Cyclic Cluster Dextrin: A Superior Carbohydrate For Endurance

by | Jul 7, 2020 | 2 comments

Q: First Endurance uses a carbohydrate called CCD in EFS-PRO – what are the benefits?

A: CCDs are a superior carbohydrate source for endurance, here’s why…

As we learned in CCD #1 blog, CCD stands for Cyclic Cluster Dextrin and is actually a common term for the trademark name (CCD®) for Highly-Branched Cluster Dextrins (HBCDs). CCDs are made from corn starch by fermentation and molecularly resemble small pieces of glycogen, something your body knows how to assimilate into glucose.

CCD is found in First Endurance’s EFS-PRO, our Electrolyte Fuel System for use before, during and after intense endurance exercise. EFS-PRO provides more carbohydrate Calories and electrolytes per serving than EFS, and has the dipeptide L-Alanyl-L-glutamine (Sustamine®) that aids exercise performance during hydration (Hoffman et al., 2012; McCormack et al., 2015; Pruna et al., 2016). CCD is the predominant form of carbs in EFS-PRO.

Advantages of CCD over other carb sources include more rapid stomach emptying at rest (Takii et al., 2005), more rapid stomach emptying during 30-minute cycle ergometry (Takii et al., 2004), more rapid digestion to individual glucose molecules in exercising rats (Takii et al., 1999), and less GI disturbances and more comfort during cycle ergometry (Takii et al., 2004). In fact, belching was doubled in glucose and maltodextrin consumption compared to water or CCD (Takii et al., 2004).

Blood glucose levels during cycle ergometry were maintained equally well by glucose, maltodextrin and CCD , and always better than water alone (Takii et al., 2004). These results meant that CCD was better tolerated, delivered glucose to muscle as well as anything else, and had less GI discomfort (burping, flatulence). All desirable traits, but how was performance?

The first indication of enhanced exercise performance from CCD in humans was from the exercise tolerance test, when perceived exertion during cycle ergometry for a fixed time was lower (but data was not shown) (Takii et al., 2004). Before that, animal exercise (swimming rats) was improved by CCD over other simulated sports drinks (Takii et al., 1999). Japanese men cycled for two hours, and were given CCD or maltodextrin at one hour (Furuyashiki et al., 2014). Changes in Ratings of Perceived Exertion (RPE) were lower in the CCD group, although measures of blood energy metabolites were not different. This means that the brain may have had access to more glucose, perhaps lowering central fatigue, a known hindrance to performance.

“The ingestion of HBCD resulted in a significant increase in the time to exhaustion.”
[Shiraki et al., 2015]

When CCD was ingested just before a strenuous bout of intermittent swimming lasting more than 80 minutes, a 70% longer time to exhaustion in the 90% VO2max end phase was seen, compared to control or glucose feedings (Shiraki et al., 2015). Swim time to exhaustion was ~500 seconds for CCD vs. 300 seconds for water and glucose.

Elite swimmers were the subjects in a randomized, double-blind, placebo-controlled, crossover trial, making these results relevant to ultraendurance sports. The dose was rather high (1.5 g CHO/kg), but is consistent with repeated dosing of CCD-containing sports drinks over the same time period in endurance lasting over 80 minutes. Plasma glucose and lactate were elevated by CCD more than the control and glucose groups at the end of the trial. Again, the results pointed to CCD having different effects than equicaloric amounts of glucose for extending endurance exercise performance.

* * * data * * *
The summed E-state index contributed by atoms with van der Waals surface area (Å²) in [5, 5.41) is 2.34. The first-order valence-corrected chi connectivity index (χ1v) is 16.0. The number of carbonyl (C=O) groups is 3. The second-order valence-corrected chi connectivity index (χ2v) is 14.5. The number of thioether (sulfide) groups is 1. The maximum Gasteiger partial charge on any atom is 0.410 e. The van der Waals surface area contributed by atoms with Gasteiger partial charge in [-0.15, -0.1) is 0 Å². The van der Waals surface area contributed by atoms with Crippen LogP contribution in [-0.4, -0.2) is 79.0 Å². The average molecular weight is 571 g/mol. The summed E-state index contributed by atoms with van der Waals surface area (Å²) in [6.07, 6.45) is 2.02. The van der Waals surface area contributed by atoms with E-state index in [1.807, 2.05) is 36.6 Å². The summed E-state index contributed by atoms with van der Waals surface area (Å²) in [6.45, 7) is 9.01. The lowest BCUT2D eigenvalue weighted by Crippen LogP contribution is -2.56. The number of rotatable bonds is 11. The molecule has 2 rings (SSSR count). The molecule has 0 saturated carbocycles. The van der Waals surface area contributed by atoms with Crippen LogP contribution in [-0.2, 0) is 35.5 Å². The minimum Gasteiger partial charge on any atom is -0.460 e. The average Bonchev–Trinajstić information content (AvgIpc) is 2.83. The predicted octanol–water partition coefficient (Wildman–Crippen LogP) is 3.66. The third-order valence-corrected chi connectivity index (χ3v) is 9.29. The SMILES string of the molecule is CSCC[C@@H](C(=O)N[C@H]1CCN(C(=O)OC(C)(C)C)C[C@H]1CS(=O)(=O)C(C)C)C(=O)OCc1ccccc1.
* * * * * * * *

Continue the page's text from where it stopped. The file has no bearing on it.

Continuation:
CCD is turning out to be a premier form of carbohydrates for extending exercise performance, probably by not having the drawbacks of other carbohydrate sources. CCD’s unique molecular structure gives it the ability to not have gastric side effects and to help prevent central fatigue (feeding the brain) that other carbohydrates cannot do as well. CCD – a better mousetrap for delivering carbs during endurance exercise.

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References:

Furuyashiki T, Tanimoto H, Yokoyama Y, Kitaura Y, Kuriki T, Shimomura Y. Effects of ingesting highly branched cyclic dextrin during endurance exercise on rating of perceived exertion and blood components associated with energy metabolism. Biosci Biotechnol Biochem. 2014;78(12):2117-9.

Hoffman JR, Williams DR, Emerson NS, Hoffman MW, Wells AJ, McVeigh DM, McCormack W, Mangine GT, Gonzalez AM, Fragala MS. L-alanyl-L-glutamine ingestion maintains performance during a competitive basketball game. J Int Soc Sports Nutr. 2012 Mar7;9(1):4.

McCormack WP, Hoffman JR, Pruna GJ, Jajtner AR, Townsend JR, Stout JR, Fragala MS, Fujuda DH. Effects of l-alanyl-l-glutamine ingestion on one-hour run performance. J Am Coll Nutr. 2015;34(6):488-96.

Pruna GJ, Hoffman JR, McCormack WP, Jajtner AR, Townsend JR, Bohner JD, La Monica MB, Wells AJ, Stout JRR, Fragala MS, Fukuda DH. Effect of acute L-alanyl-L-glutamine and electrolyte ingestion on cognitive function and reaction time following endurance exercise. Eur J Sports Sci. 2016;16(1):72-9.

Takii H, Ishihara K, Kometani T, Okada S, Fushiki T. Enhancement of swimming endurance in mice by highly branched cyclic dextrin. Biosci Biotechnol Biochem. 1999 Dec;63(12):2045-52.

Takii H, Takii Nagao Y, Kometani T, Nishimura T, Nakae T, Kriki T, Fushiki T. Fluids containing a highly branched cyclic dextrin influence the gastric emptying rate. Int J Sport Med. 2005 May;26(4):314-9.

Takii H, Takahashi K, Nishimura T, Kuriki T, Fushiki T. A sports drink based on highly branched cyclic dextrin generates few gastrointestinal disorders in untrained men during bicycle exercise. Food Sci Technol Res. 2004;10(4):428-31.